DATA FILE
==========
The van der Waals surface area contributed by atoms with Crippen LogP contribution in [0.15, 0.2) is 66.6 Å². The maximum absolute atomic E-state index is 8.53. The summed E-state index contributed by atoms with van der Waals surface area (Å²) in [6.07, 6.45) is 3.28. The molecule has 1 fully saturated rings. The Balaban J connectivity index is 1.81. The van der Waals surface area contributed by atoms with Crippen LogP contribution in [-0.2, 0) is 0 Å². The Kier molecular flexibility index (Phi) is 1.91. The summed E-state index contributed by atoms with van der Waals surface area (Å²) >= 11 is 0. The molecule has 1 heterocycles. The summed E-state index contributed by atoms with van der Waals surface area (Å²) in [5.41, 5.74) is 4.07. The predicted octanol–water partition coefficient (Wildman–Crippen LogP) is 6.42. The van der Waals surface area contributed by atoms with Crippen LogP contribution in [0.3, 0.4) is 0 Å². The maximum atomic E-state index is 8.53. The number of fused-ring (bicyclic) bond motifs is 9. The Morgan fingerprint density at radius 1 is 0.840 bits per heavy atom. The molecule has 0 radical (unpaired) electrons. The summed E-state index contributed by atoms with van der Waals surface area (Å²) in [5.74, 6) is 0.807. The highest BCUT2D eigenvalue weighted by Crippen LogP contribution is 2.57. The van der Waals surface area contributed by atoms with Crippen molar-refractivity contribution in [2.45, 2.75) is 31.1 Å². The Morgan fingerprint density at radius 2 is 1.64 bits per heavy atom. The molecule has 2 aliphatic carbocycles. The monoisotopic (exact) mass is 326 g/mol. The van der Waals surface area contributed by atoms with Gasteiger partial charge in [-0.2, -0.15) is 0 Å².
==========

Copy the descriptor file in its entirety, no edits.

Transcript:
The van der Waals surface area contributed by atoms with Crippen LogP contribution in [0.15, 0.2) is 66.6 Å². The maximum absolute atomic E-state index is 8.53. The summed E-state index contributed by atoms with van der Waals surface area (Å²) in [6.07, 6.45) is 3.28. The molecule has 1 fully saturated rings. The Balaban J connectivity index is 1.81. The van der Waals surface area contributed by atoms with Crippen LogP contribution in [-0.2, 0) is 0 Å². The Kier molecular flexibility index (Phi) is 1.91. The summed E-state index contributed by atoms with van der Waals surface area (Å²) >= 11 is 0. The molecule has 1 heterocycles. The summed E-state index contributed by atoms with van der Waals surface area (Å²) in [5.41, 5.74) is 4.07. The predicted octanol–water partition coefficient (Wildman–Crippen LogP) is 6.42. The van der Waals surface area contributed by atoms with Crippen LogP contribution in [0.3, 0.4) is 0 Å². The maximum atomic E-state index is 8.53. The number of fused-ring (bicyclic) bond motifs is 9. The Morgan fingerprint density at radius 1 is 0.840 bits per heavy atom. The molecule has 0 radical (unpaired) electrons. The summed E-state index contributed by atoms with van der Waals surface area (Å²) in [5.74, 6) is 0.807. The highest BCUT2D eigenvalue weighted by Crippen LogP contribution is 2.57. The van der Waals surface area contributed by atoms with Crippen molar-refractivity contribution in [2.45, 2.75) is 31.1 Å². The Morgan fingerprint density at radius 2 is 1.64 bits per heavy atom. The molecule has 2 aliphatic carbocycles. The monoisotopic (exact) mass is 326 g/mol. The van der Waals surface area contributed by atoms with Gasteiger partial charge in [-0.2, -0.15) is 0 Å².